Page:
Understanding Child Support In Pennsylvania
For many couples in Pennsylvania, the decision to get married comes from a place of wanting to merge finances, become a team, and raise a child. While for some couples this decision and its ramifications lead to a happy and healthy life together, for others the situation sours and spouses decide to file for divorce.
For couples with children, the responsibility to provide for their offspring does not end when the divorce papers are signed. Like many states, Pennsylvania law outlines specific mandated procedures parents must follow when arranging for child support following a divorce.
In most cases, child support payments are arranged so that the parent who takes care of the child the most (the “custodial parent”) receives payments from the parent with less parenting time (the “noncustodial parent”). Pennsylvania law structures this system under the assumption that the custodial parent, previously identified and determined by the courts, has the financial resources available to make the child support payments.
The process for calculating, tracking, and enforcing child support payments is a complex process with many changing and intermingling parts. For parents planning a divorce, read on to discover the essential information regarding child support in Pennsylvania.
Calculating Pennsylvania Child Support
Typically, the Pennsylvania child support guidelines simply establish a fee schedule for the noncustodial parent, predetermined by the circumstances unique to the parents in the case. During divorce court proceedings, the judge can make adjustments to this fee schedule based on information obtained during the proceedings. Factors influencing this decision include:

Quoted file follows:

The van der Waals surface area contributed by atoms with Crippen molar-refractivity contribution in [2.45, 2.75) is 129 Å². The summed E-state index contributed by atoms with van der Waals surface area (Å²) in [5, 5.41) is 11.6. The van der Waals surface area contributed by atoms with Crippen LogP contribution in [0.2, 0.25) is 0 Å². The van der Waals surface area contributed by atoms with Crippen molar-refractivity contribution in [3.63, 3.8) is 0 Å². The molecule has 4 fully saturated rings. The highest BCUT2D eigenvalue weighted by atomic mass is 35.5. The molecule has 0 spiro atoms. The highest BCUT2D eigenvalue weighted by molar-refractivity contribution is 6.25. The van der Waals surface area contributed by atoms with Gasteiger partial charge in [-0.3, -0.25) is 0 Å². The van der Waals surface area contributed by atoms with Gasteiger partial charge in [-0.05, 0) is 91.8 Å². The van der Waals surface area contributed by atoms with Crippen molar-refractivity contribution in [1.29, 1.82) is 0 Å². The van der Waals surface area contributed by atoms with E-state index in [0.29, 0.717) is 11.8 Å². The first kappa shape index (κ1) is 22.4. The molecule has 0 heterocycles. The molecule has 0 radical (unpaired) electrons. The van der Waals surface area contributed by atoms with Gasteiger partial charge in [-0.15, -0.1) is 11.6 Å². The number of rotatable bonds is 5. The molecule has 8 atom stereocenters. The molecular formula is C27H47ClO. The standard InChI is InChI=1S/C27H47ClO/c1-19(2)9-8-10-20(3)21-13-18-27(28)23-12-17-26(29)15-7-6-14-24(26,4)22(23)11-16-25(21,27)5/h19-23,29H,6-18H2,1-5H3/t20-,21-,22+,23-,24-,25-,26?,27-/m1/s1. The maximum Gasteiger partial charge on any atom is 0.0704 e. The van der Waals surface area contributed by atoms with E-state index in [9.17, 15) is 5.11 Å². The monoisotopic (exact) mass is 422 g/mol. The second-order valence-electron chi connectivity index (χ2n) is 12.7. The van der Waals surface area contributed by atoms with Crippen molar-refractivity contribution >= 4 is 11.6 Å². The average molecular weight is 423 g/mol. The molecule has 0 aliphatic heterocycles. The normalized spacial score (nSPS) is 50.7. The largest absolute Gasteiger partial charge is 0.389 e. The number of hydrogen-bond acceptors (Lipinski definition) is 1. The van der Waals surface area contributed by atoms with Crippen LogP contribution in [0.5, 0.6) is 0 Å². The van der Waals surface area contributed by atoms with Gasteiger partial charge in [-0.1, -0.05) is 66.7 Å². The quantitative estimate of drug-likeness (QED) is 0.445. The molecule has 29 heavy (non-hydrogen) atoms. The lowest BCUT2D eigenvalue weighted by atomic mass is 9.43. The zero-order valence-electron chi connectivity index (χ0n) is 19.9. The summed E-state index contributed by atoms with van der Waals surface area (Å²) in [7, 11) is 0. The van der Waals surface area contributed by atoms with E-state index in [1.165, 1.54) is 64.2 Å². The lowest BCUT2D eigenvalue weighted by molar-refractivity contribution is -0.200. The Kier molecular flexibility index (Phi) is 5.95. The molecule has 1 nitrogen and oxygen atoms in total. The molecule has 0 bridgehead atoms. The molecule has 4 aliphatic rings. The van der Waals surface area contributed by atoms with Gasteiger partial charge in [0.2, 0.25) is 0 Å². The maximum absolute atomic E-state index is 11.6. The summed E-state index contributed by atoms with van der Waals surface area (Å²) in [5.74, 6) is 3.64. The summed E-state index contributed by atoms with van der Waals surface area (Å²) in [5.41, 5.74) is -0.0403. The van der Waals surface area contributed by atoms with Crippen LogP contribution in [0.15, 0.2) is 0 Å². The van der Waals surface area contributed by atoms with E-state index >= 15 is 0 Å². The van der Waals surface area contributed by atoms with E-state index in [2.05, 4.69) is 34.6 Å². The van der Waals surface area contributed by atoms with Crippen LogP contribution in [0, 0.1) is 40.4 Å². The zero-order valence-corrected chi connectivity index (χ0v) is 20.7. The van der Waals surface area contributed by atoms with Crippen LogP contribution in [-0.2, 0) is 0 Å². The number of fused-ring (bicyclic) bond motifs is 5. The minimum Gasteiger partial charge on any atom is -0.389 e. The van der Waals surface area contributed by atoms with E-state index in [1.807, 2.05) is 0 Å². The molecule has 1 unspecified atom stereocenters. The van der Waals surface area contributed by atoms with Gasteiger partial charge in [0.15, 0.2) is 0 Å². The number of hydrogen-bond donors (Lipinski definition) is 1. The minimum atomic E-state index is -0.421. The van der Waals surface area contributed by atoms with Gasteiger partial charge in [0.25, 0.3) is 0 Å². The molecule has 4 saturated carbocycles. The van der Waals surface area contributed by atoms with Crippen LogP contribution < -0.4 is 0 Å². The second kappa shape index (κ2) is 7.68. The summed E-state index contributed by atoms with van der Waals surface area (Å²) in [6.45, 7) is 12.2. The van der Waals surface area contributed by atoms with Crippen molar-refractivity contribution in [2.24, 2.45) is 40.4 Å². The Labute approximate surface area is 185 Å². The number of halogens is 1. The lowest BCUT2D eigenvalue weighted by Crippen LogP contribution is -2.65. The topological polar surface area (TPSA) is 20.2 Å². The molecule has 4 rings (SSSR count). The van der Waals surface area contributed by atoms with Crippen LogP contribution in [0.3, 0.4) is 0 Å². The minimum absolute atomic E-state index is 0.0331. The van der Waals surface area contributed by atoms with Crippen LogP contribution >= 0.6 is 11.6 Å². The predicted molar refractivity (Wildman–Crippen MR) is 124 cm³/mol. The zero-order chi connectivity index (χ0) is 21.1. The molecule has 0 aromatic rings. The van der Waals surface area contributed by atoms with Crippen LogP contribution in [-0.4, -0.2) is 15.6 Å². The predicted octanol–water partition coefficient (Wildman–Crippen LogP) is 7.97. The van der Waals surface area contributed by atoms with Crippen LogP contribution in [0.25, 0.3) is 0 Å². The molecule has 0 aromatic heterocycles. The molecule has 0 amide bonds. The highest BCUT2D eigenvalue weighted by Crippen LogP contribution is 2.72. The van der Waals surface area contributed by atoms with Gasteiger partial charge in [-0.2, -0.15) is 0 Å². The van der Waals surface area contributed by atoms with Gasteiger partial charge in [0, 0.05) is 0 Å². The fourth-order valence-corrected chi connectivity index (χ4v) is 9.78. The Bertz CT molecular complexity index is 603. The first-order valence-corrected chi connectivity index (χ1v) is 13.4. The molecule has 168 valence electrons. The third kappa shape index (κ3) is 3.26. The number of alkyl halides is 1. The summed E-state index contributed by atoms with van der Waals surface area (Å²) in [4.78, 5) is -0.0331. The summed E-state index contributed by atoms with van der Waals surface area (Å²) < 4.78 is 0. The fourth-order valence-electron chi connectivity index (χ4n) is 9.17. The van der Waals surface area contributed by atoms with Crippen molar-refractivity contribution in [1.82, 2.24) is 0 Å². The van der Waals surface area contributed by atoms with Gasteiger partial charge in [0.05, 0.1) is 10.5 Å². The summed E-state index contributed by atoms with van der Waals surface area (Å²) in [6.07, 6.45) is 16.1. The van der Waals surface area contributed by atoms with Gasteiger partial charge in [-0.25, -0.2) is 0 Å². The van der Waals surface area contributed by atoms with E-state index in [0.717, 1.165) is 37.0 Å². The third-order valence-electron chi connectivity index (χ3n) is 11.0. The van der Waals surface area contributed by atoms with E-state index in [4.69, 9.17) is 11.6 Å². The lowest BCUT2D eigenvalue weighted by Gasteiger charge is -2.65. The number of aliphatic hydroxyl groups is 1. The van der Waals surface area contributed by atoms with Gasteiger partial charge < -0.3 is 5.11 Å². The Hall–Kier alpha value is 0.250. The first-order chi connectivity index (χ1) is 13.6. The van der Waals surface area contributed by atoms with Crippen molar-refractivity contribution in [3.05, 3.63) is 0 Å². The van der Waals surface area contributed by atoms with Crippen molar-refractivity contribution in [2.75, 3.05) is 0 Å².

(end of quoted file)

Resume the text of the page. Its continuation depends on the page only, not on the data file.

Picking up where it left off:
- Atypical needs or specific prior obligations
- Additional sources of household income
- The age of the child
- The comparative assets and debts of each parent
- Medical expenses outside of insurance coverage
- Any additional factors influencing the best interest of the child
Working with an experienced divorce attorney early in the process can help parents understand and plan for what child support payments will look like in their specific situation.
Ending Child Support Payments
In Pennsylvania, parents are typically obligated to pay child support until the child turns 18. However, exceptions do exist. For example, if a child becomes emancipated, child support payments typically cease. Additionally, children with disabilities may be entitled to child support payments that extend beyond their 18th birthday, if the court determines it is in the best interest of the child.
Enforcing Child Support in Pennsylvania
The term “deadbeat” is sometimes used to characterize a parent who does not pay child support despite their court-ordered obligations. Pennsylvania law makes it clear that simply not being financially responsible or claiming insolvency does not relinquish parents from their child support obligations.
The Pennsylvania Child Support Program was created to assist parents who are having difficulty collecting child support payments. In addition, this organization publishes and disseminates a wealth of useful information for parents in all stages of the divorce and child support process.
Let Us Help You Today
As previously mentioned, employing the services of an experienced divorce attorney can help Pennsylvania parents feel at ease throughout the process. For over thirty years, the Media divorce attorneys at Barbara Flum Stein & Associates have been helping residents navigate the often complicated world of child support calculation and enforcement. Contact us today for a consultation.